Phospholipids are a class of lipids whose molecule has a hydrophilic "head" containing a phosphate group and two hydrophobic "tails" derived from fatty acids, joined by an alcohol residue (usually a glycerol molecule). Marine phospholipids typically have omega-3 fatty acids EPA and DHA integrated as part of the phospholipid molecule. The phosphate group can be modified with simple organic molecules such as choline, ethanolamine or serine.
Phospholipids are a key component of all cell membranes. They can form lipid bilayers because of their amphiphilic characteristic. In eukaryotes, cell membranes also contain another class of lipid, sterol, interspersed among the phospholipids. The combination provides fluidity in two dimensions combined with mechanical strength against rupture. Purified phospholipids are produced commercially and have found applications in nanotechnology and materials science.
The first phospholipid identified in 1847 as such in biological tissues was lecithin, or phosphatidylcholine, in the egg yolk of chickens by the French chemist and pharmacist Theodore Nicolas Gobley.
The phospholipids are amphiphilic. The hydrophilic end usually contains a negatively charged phosphate group, and the hydrophobic end usually consists of two "tails" that are long fatty acid residues.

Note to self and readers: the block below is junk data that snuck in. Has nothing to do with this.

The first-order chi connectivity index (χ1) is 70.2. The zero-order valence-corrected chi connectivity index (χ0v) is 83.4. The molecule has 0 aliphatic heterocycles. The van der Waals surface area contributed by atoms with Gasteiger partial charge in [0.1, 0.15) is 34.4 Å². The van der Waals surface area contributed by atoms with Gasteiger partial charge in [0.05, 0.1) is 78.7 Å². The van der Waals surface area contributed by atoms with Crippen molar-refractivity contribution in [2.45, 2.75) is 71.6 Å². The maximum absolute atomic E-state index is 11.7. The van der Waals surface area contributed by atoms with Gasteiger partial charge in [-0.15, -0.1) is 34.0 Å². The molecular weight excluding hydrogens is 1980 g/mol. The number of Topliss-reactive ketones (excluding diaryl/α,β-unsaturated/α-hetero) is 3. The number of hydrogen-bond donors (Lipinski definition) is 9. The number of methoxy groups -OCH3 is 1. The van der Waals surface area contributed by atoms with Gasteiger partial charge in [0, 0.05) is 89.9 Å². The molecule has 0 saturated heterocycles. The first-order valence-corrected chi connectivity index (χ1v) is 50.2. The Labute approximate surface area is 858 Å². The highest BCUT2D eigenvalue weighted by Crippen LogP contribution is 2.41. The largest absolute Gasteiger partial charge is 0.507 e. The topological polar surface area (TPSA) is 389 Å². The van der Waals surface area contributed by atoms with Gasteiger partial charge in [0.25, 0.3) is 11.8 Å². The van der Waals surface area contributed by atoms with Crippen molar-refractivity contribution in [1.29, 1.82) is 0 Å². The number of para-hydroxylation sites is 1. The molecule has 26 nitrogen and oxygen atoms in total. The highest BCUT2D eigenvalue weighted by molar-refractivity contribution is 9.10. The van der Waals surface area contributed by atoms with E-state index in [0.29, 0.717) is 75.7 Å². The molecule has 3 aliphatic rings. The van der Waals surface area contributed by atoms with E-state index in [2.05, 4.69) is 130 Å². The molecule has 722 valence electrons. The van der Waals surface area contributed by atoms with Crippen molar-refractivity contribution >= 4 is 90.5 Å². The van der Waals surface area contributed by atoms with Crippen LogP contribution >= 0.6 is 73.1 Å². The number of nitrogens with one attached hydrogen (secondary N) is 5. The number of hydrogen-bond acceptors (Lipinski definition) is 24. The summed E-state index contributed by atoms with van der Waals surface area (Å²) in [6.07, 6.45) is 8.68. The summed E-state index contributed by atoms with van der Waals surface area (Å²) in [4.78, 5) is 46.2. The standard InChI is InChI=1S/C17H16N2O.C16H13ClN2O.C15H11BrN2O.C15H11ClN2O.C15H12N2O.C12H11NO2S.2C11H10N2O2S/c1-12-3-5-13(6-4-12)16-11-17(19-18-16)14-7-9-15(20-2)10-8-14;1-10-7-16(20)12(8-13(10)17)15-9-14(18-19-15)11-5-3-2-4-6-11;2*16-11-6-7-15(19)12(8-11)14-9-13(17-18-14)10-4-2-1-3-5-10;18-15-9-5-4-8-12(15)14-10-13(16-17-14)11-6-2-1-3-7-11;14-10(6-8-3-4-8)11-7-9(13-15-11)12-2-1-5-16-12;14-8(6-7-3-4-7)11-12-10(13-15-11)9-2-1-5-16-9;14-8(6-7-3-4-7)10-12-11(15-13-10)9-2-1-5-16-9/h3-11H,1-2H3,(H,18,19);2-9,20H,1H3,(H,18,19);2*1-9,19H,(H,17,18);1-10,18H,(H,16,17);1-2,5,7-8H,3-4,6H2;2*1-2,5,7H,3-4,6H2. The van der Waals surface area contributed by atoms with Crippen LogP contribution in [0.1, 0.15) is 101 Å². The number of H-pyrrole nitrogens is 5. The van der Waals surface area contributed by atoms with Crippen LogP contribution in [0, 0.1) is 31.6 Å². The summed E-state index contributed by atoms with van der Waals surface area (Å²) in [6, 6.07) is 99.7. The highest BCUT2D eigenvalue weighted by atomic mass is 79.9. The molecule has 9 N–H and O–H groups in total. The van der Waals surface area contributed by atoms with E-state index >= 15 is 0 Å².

In aqueous solutions, phospholipids are driven by hydrophobic interactions, which result in the fatty acid tails aggregating to minimize interactions with the water molecules. The result is often a phospholipid bilayer: a membrane that consists of two layers of oppositely oriented phospholipid molecules, with their heads exposed to the liquid on both sides, and with the tails directed into the membrane. That is the dominant structural motif of the membranes of all cells and of some other biological structures, such as vesicles or virus coatings.
In biological membranes, the phospholipids often occur with other molecules (e.g., proteins, glycolipids, sterols) in a bilayer such as a cell membrane. Lipid bilayers occur when hydrophobic tails line up against one another, forming a membrane of hydrophilic heads on both sides facing the water.
These specific properties allow phospholipids to play an important role in the cell membrane. Their movement can be described by the fluid mosaic model, which describes the membrane as a mosaic of lipid molecules that act as a solvent for all the substances and proteins within it, so proteins and lipid molecules are then free to diffuse laterally through the lipid matrix and migrate over the membrane. Sterols contribute to membrane fluidity by hindering the packing together of phospholipids. However, this model has now been superseded, as through the study of lipid polymorphism it is now known that the behaviour of lipids under physiological (and other) conditions is not simple.